POLITICAL SCIENCE PROFESSOR Eric Oifer has been named by Santa Monica College’s Academic Senate as the 2012 SMC Faculty of the Year.

Eric Oifer, a political science professor at Santa Monica College who has written several articles for academic journals, has been honored as the college’s 2012 Faculty of the Year.
In naming the winner, the SMC Academic Senate also announced that it is nominating Oifer for the statewide Hayward Award, which honors outstanding community college faculty who have a track record of excellence in teaching and professional activities and have demonstrated commitment to their students, profession and college. The Hayward Award is sponsored by the Academic Senate for California Community Colleges.
“Eric Oifer is an incredibly fine human being, colleague, scholar and instructor and a dedicated environmentalist and global citizen,” said SMC Academic Senate President Janet Harclerode. “We are proud to nominate him for the Hayward Award and grateful for the opportunity to extol his service.”
Oifer has taught a variety of political science courses at SMC since 1999, including political philosophy, environmental politics and the politics of gender. A Marina del Rey resident, he received his Ph.D. in political theory from USC.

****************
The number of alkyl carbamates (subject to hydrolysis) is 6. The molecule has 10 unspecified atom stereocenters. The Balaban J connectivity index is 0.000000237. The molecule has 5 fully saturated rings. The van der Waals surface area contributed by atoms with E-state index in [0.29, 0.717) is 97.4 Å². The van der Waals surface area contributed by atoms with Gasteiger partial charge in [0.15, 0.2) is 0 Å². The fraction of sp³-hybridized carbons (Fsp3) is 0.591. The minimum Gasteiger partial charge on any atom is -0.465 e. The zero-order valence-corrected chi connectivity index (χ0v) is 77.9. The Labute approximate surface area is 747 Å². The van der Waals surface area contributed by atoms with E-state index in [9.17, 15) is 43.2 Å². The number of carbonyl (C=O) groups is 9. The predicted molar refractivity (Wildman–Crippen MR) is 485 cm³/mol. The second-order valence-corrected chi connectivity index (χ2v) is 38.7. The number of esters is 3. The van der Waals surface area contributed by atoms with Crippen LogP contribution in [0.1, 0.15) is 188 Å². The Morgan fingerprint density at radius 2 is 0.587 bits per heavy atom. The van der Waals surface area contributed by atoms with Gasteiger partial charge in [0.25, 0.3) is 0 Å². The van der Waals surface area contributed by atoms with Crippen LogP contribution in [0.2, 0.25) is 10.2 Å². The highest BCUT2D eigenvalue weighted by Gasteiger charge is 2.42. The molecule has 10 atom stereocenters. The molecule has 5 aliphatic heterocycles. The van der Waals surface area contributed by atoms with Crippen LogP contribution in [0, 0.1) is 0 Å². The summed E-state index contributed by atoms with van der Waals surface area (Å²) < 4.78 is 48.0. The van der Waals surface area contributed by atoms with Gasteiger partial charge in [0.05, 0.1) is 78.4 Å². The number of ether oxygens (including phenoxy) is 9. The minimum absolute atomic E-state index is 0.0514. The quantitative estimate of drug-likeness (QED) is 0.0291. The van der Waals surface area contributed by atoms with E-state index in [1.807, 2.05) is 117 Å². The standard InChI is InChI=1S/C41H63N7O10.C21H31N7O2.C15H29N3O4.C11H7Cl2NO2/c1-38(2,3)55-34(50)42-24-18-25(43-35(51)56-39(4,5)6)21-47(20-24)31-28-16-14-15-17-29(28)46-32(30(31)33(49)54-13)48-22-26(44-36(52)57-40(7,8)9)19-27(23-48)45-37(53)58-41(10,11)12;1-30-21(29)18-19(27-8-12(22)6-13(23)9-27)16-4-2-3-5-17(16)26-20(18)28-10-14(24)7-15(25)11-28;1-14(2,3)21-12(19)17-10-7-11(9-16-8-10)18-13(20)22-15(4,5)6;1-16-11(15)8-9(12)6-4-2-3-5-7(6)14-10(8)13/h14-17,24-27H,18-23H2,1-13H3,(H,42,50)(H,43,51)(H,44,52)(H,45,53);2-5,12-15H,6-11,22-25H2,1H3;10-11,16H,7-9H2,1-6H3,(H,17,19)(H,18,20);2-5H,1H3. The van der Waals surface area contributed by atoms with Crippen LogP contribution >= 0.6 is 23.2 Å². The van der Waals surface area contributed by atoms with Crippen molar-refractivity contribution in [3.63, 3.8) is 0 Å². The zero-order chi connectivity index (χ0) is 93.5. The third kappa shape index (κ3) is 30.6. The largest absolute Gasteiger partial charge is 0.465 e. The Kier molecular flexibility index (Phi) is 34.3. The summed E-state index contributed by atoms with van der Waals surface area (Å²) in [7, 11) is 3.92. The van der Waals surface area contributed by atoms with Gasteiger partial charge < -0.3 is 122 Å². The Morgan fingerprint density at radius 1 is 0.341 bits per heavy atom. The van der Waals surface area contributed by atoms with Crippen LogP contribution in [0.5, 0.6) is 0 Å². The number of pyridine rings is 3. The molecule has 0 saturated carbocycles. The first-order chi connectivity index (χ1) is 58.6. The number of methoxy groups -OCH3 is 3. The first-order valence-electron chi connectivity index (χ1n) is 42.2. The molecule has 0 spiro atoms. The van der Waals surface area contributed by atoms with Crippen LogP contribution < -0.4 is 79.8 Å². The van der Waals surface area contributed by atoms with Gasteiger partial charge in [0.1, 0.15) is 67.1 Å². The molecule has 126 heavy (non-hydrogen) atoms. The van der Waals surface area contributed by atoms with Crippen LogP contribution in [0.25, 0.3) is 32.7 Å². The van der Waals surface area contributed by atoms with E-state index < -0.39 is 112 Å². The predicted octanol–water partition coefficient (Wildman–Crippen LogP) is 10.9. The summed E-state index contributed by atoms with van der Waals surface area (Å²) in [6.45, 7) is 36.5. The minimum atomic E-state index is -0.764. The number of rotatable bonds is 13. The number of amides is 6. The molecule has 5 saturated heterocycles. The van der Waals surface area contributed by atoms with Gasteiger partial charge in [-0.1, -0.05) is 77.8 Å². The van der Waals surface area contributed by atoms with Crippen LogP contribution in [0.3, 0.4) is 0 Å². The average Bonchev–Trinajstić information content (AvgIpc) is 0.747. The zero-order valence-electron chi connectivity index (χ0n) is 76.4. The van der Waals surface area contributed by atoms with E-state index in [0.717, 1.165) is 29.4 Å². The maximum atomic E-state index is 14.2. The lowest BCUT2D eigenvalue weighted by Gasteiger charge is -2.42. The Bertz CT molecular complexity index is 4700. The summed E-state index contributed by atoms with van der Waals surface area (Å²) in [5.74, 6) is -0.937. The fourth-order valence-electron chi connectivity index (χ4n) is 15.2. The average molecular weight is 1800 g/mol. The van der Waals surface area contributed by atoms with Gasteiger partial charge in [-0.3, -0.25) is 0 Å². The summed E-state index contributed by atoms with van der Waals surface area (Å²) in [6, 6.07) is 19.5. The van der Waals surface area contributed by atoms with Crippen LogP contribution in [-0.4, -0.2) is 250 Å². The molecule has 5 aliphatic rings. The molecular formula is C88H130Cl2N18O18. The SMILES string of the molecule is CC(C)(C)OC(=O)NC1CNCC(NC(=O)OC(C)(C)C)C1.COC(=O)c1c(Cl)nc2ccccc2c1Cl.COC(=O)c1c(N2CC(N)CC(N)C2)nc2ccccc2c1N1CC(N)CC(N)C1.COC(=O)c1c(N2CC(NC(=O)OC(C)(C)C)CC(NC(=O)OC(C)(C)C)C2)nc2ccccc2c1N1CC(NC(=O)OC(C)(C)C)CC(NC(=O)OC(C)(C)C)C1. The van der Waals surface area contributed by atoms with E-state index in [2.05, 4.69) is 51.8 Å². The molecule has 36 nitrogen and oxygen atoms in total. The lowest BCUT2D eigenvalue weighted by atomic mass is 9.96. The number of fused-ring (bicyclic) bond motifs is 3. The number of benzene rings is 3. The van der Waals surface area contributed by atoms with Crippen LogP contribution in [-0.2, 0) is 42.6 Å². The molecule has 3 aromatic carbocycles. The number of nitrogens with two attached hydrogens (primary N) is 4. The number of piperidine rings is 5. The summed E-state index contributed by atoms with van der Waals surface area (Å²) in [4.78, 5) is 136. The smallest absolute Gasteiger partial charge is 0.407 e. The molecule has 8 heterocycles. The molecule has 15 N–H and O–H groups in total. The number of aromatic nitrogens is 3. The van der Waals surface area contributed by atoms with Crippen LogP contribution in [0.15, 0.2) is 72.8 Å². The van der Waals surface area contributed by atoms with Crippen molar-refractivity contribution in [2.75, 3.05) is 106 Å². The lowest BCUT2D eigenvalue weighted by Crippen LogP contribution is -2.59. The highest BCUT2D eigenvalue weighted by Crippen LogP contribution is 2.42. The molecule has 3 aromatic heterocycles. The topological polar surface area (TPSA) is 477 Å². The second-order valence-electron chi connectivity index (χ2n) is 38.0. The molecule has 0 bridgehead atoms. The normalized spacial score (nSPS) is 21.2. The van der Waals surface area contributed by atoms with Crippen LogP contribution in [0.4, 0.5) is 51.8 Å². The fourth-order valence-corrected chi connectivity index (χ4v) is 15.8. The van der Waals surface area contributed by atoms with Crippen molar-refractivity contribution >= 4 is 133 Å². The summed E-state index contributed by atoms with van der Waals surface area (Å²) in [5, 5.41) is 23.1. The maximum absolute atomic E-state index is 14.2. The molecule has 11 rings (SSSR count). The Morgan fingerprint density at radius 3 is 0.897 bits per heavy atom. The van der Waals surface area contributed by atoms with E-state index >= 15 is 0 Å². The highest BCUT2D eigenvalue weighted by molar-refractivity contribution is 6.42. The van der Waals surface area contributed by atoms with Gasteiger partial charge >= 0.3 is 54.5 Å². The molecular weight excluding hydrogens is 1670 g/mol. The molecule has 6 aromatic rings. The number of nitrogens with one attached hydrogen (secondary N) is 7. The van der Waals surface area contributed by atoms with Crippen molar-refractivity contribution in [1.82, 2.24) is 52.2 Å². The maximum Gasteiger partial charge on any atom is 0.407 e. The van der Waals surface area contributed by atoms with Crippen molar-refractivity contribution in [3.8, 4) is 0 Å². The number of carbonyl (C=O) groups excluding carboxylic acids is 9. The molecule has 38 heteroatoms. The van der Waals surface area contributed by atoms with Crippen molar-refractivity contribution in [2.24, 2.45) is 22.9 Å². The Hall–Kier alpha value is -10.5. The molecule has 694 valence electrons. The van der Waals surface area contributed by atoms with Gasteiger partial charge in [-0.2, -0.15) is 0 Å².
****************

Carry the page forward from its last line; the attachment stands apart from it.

“This honor makes me think of a favorite quote by naturalist Ben Gadd – ‘I am lucky beyond words. I have all three things needed to make me happy: I live in a place I love, with people I love, doing work I love to do,’” Oifer said. “It is an incredible honor to be recognized by my colleagues in this way.”
Oifer is the author of several articles in academic journals and has presented widely throughout the state at scholarly and academic organization conferences on topics ranging from “Masochism and the Military-Style Education” to “Improving Institutional Effectiveness.”
Oifer served as Academic Senate president in 2009-11 and has served on countless academic and planning committees. Currently, he is chair of the Academic Senate Environmental Affairs Committee.
SMC officials note that as a teacher, Oifer not only challenges his students intellectually but also seeks to help them discover purpose in their lives and develop grit. He developed and is spearheading SMC’s recently adopted GRIT (Growth, Resilience, Integrity, Tenacity) initiative, which suggests that “grit and perseverance, rather that test scores and grades, are the keys to student success in school and in life.”
Recently, he has focused much of his attention on environmental issues and has “greened” his curriculum, SMC officials note.